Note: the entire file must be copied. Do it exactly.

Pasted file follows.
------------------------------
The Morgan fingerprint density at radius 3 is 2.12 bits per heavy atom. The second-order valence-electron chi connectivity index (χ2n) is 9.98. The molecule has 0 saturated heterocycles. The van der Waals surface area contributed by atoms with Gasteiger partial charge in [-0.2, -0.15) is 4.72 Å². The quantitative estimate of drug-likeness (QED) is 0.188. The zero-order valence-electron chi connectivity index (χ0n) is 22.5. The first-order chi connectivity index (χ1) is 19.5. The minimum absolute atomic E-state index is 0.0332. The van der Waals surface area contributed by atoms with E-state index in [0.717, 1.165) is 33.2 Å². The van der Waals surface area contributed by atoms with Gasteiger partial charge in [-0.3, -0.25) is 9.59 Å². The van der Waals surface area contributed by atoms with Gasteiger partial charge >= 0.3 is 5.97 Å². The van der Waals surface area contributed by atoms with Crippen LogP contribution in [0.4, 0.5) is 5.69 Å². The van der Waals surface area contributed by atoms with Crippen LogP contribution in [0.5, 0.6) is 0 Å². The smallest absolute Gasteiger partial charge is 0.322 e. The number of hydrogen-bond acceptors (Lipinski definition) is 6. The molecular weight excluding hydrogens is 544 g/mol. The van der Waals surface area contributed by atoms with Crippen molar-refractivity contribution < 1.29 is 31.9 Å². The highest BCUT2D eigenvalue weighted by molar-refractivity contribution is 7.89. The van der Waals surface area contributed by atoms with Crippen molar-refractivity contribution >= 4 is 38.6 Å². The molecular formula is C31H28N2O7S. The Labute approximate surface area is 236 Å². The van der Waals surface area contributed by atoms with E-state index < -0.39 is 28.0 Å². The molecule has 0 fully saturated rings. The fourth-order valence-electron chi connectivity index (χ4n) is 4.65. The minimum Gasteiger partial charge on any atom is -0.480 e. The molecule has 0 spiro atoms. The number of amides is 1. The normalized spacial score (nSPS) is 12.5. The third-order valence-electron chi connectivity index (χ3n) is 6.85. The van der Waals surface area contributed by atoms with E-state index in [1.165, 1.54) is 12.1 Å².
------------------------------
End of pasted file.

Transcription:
The Morgan fingerprint density at radius 3 is 2.12 bits per heavy atom. The second-order valence-electron chi connectivity index (χ2n) is 9.98. The molecule has 0 saturated heterocycles. The van der Waals surface area contributed by atoms with Gasteiger partial charge in [-0.2, -0.15) is 4.72 Å². The quantitative estimate of drug-likeness (QED) is 0.188. The zero-order valence-electron chi connectivity index (χ0n) is 22.5. The first-order chi connectivity index (χ1) is 19.5. The minimum absolute atomic E-state index is 0.0332. The van der Waals surface area contributed by atoms with E-state index in [0.717, 1.165) is 33.2 Å². The van der Waals surface area contributed by atoms with Gasteiger partial charge in [-0.3, -0.25) is 9.59 Å². The van der Waals surface area contributed by atoms with Gasteiger partial charge >= 0.3 is 5.97 Å². The van der Waals surface area contributed by atoms with Crippen LogP contribution in [0.4, 0.5) is 5.69 Å². The van der Waals surface area contributed by atoms with Crippen LogP contribution in [0.5, 0.6) is 0 Å². The smallest absolute Gasteiger partial charge is 0.322 e. The number of hydrogen-bond acceptors (Lipinski definition) is 6. The molecular weight excluding hydrogens is 544 g/mol. The van der Waals surface area contributed by atoms with Crippen molar-refractivity contribution < 1.29 is 31.9 Å². The highest BCUT2D eigenvalue weighted by molar-refractivity contribution is 7.89. The van der Waals surface area contributed by atoms with Crippen molar-refractivity contribution >= 4 is 38.6 Å². The molecular formula is C31H28N2O7S. The Labute approximate surface area is 236 Å². The van der Waals surface area contributed by atoms with E-state index < -0.39 is 28.0 Å². The molecule has 0 fully saturated rings. The fourth-order valence-electron chi connectivity index (χ4n) is 4.65. The minimum Gasteiger partial charge on any atom is -0.480 e. The molecule has 0 spiro atoms. The number of amides is 1. The normalized spacial score (nSPS) is 12.5. The third-order valence-electron chi connectivity index (χ3n) is 6.85. The van der Waals surface area contributed by atoms with E-state index in [1.165, 1.54) is 12.1 Å².